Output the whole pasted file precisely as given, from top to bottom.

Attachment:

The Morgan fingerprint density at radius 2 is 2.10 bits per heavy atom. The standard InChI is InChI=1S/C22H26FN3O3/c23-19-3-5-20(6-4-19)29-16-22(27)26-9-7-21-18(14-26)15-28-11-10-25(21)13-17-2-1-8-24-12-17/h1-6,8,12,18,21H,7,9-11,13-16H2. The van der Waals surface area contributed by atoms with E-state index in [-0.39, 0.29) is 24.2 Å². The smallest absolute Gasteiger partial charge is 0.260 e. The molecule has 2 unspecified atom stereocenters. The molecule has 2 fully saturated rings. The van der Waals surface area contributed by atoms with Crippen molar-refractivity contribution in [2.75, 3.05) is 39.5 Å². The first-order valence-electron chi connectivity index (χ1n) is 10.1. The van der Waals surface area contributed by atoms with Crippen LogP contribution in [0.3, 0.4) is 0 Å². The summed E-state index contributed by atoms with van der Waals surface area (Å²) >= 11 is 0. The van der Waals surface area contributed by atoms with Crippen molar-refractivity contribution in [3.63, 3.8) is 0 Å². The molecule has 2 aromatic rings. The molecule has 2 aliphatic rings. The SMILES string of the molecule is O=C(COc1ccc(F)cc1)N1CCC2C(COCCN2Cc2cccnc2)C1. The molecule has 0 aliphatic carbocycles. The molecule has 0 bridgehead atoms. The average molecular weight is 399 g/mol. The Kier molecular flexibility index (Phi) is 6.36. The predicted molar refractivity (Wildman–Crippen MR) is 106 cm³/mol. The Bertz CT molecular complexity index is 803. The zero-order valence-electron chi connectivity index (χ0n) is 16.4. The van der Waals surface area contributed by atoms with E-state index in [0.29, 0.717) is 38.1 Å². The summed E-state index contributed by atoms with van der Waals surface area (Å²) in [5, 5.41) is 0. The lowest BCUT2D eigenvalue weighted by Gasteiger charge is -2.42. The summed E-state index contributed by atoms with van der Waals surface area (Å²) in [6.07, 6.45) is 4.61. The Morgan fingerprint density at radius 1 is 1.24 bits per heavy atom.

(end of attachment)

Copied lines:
The Morgan fingerprint density at radius 2 is 2.10 bits per heavy atom. The standard InChI is InChI=1S/C22H26FN3O3/c23-19-3-5-20(6-4-19)29-16-22(27)26-9-7-21-18(14-26)15-28-11-10-25(21)13-17-2-1-8-24-12-17/h1-6,8,12,18,21H,7,9-11,13-16H2. The van der Waals surface area contributed by atoms with E-state index in [-0.39, 0.29) is 24.2 Å². The smallest absolute Gasteiger partial charge is 0.260 e. The molecule has 2 unspecified atom stereocenters. The molecule has 2 fully saturated rings. The van der Waals surface area contributed by atoms with Crippen molar-refractivity contribution in [2.75, 3.05) is 39.5 Å². The first-order valence-electron chi connectivity index (χ1n) is 10.1. The van der Waals surface area contributed by atoms with Crippen LogP contribution in [0.3, 0.4) is 0 Å². The summed E-state index contributed by atoms with van der Waals surface area (Å²) >= 11 is 0. The van der Waals surface area contributed by atoms with Crippen molar-refractivity contribution in [3.63, 3.8) is 0 Å². The molecule has 2 aromatic rings. The molecule has 2 aliphatic rings. The SMILES string of the molecule is O=C(COc1ccc(F)cc1)N1CCC2C(COCCN2Cc2cccnc2)C1. The molecule has 0 aliphatic carbocycles. The molecule has 0 bridgehead atoms. The average molecular weight is 399 g/mol. The Kier molecular flexibility index (Phi) is 6.36. The predicted molar refractivity (Wildman–Crippen MR) is 106 cm³/mol. The Bertz CT molecular complexity index is 803. The zero-order valence-electron chi connectivity index (χ0n) is 16.4. The van der Waals surface area contributed by atoms with E-state index in [0.29, 0.717) is 38.1 Å². The summed E-state index contributed by atoms with van der Waals surface area (Å²) in [5, 5.41) is 0. The lowest BCUT2D eigenvalue weighted by Gasteiger charge is -2.42. The summed E-state index contributed by atoms with van der Waals surface area (Å²) in [6.07, 6.45) is 4.61. The Morgan fingerprint density at radius 1 is 1.24 bits per heavy atom.